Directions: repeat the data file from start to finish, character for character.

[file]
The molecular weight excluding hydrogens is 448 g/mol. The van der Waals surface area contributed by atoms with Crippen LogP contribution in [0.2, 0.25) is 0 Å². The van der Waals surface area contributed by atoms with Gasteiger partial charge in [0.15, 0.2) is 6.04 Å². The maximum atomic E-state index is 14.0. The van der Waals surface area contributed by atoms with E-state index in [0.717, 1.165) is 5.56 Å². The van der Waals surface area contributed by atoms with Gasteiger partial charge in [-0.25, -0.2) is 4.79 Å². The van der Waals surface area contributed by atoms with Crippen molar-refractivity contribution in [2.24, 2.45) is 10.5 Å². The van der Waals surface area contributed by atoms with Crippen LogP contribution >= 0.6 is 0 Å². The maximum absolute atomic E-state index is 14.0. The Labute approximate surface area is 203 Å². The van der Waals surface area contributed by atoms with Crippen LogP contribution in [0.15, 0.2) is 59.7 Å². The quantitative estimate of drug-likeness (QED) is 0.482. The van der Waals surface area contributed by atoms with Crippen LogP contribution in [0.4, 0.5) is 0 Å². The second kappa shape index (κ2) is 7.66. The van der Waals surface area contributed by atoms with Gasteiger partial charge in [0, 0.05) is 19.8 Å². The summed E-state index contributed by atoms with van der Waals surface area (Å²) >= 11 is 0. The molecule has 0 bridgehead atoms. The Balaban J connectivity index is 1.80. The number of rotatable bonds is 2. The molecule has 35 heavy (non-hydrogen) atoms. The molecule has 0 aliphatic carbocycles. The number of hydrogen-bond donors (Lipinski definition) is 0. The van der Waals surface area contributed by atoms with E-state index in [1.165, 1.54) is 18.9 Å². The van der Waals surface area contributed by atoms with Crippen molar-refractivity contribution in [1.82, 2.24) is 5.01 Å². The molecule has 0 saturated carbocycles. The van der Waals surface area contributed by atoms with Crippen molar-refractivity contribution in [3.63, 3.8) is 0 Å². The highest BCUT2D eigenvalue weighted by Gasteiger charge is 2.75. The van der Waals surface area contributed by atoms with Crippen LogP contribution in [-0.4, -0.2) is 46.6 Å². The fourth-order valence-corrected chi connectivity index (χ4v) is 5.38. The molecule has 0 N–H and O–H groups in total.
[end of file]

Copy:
The molecular weight excluding hydrogens is 448 g/mol. The van der Waals surface area contributed by atoms with Crippen LogP contribution in [0.2, 0.25) is 0 Å². The van der Waals surface area contributed by atoms with Gasteiger partial charge in [0.15, 0.2) is 6.04 Å². The maximum atomic E-state index is 14.0. The van der Waals surface area contributed by atoms with E-state index in [0.717, 1.165) is 5.56 Å². The van der Waals surface area contributed by atoms with Gasteiger partial charge in [-0.25, -0.2) is 4.79 Å². The van der Waals surface area contributed by atoms with Crippen molar-refractivity contribution in [2.24, 2.45) is 10.5 Å². The van der Waals surface area contributed by atoms with Crippen LogP contribution >= 0.6 is 0 Å². The maximum absolute atomic E-state index is 14.0. The Labute approximate surface area is 203 Å². The van der Waals surface area contributed by atoms with Crippen LogP contribution in [0.15, 0.2) is 59.7 Å². The quantitative estimate of drug-likeness (QED) is 0.482. The van der Waals surface area contributed by atoms with Crippen LogP contribution in [0.4, 0.5) is 0 Å². The second kappa shape index (κ2) is 7.66. The van der Waals surface area contributed by atoms with Gasteiger partial charge in [0, 0.05) is 19.8 Å². The summed E-state index contributed by atoms with van der Waals surface area (Å²) >= 11 is 0. The molecule has 0 bridgehead atoms. The Balaban J connectivity index is 1.80. The number of rotatable bonds is 2. The molecule has 35 heavy (non-hydrogen) atoms. The molecule has 0 aliphatic carbocycles. The number of hydrogen-bond donors (Lipinski definition) is 0. The van der Waals surface area contributed by atoms with E-state index in [1.165, 1.54) is 18.9 Å². The van der Waals surface area contributed by atoms with Crippen molar-refractivity contribution in [1.82, 2.24) is 5.01 Å². The molecule has 0 saturated carbocycles. The van der Waals surface area contributed by atoms with Crippen molar-refractivity contribution in [3.63, 3.8) is 0 Å². The highest BCUT2D eigenvalue weighted by Gasteiger charge is 2.75. The van der Waals surface area contributed by atoms with Crippen LogP contribution in [-0.4, -0.2) is 46.6 Å². The fourth-order valence-corrected chi connectivity index (χ4v) is 5.38. The molecule has 0 N–H and O–H groups in total.